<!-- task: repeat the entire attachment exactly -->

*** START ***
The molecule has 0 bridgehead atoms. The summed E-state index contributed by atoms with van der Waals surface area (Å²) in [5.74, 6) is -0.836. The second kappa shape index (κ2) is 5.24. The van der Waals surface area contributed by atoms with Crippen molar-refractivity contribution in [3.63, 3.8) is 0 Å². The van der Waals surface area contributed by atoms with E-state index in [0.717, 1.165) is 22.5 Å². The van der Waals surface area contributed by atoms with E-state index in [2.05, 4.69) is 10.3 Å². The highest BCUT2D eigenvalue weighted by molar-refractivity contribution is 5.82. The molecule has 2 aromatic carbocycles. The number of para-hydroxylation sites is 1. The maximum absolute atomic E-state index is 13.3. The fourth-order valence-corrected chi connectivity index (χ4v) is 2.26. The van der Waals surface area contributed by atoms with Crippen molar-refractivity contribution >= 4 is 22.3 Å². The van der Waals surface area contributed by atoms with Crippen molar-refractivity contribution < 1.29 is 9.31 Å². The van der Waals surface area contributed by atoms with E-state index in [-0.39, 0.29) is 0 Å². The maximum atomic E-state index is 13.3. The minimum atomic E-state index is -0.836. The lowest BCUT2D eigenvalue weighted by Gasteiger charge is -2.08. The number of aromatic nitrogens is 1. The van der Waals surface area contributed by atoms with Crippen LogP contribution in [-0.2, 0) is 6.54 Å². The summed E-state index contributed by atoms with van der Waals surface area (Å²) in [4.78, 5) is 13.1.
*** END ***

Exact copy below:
The molecule has 0 bridgehead atoms. The summed E-state index contributed by atoms with van der Waals surface area (Å²) in [5.74, 6) is -0.836. The second kappa shape index (κ2) is 5.24. The van der Waals surface area contributed by atoms with Crippen molar-refractivity contribution in [3.63, 3.8) is 0 Å². The van der Waals surface area contributed by atoms with E-state index in [0.717, 1.165) is 22.5 Å². The van der Waals surface area contributed by atoms with E-state index in [2.05, 4.69) is 10.3 Å². The highest BCUT2D eigenvalue weighted by molar-refractivity contribution is 5.82. The molecule has 2 aromatic carbocycles. The number of para-hydroxylation sites is 1. The maximum absolute atomic E-state index is 13.3. The fourth-order valence-corrected chi connectivity index (χ4v) is 2.26. The van der Waals surface area contributed by atoms with Crippen molar-refractivity contribution >= 4 is 22.3 Å². The van der Waals surface area contributed by atoms with Crippen molar-refractivity contribution < 1.29 is 9.31 Å². The van der Waals surface area contributed by atoms with E-state index in [-0.39, 0.29) is 0 Å². The maximum atomic E-state index is 13.3. The minimum atomic E-state index is -0.836. The lowest BCUT2D eigenvalue weighted by Gasteiger charge is -2.08. The number of aromatic nitrogens is 1. The van der Waals surface area contributed by atoms with Crippen LogP contribution in [-0.2, 0) is 6.54 Å². The summed E-state index contributed by atoms with van der Waals surface area (Å²) in [4.78, 5) is 13.1.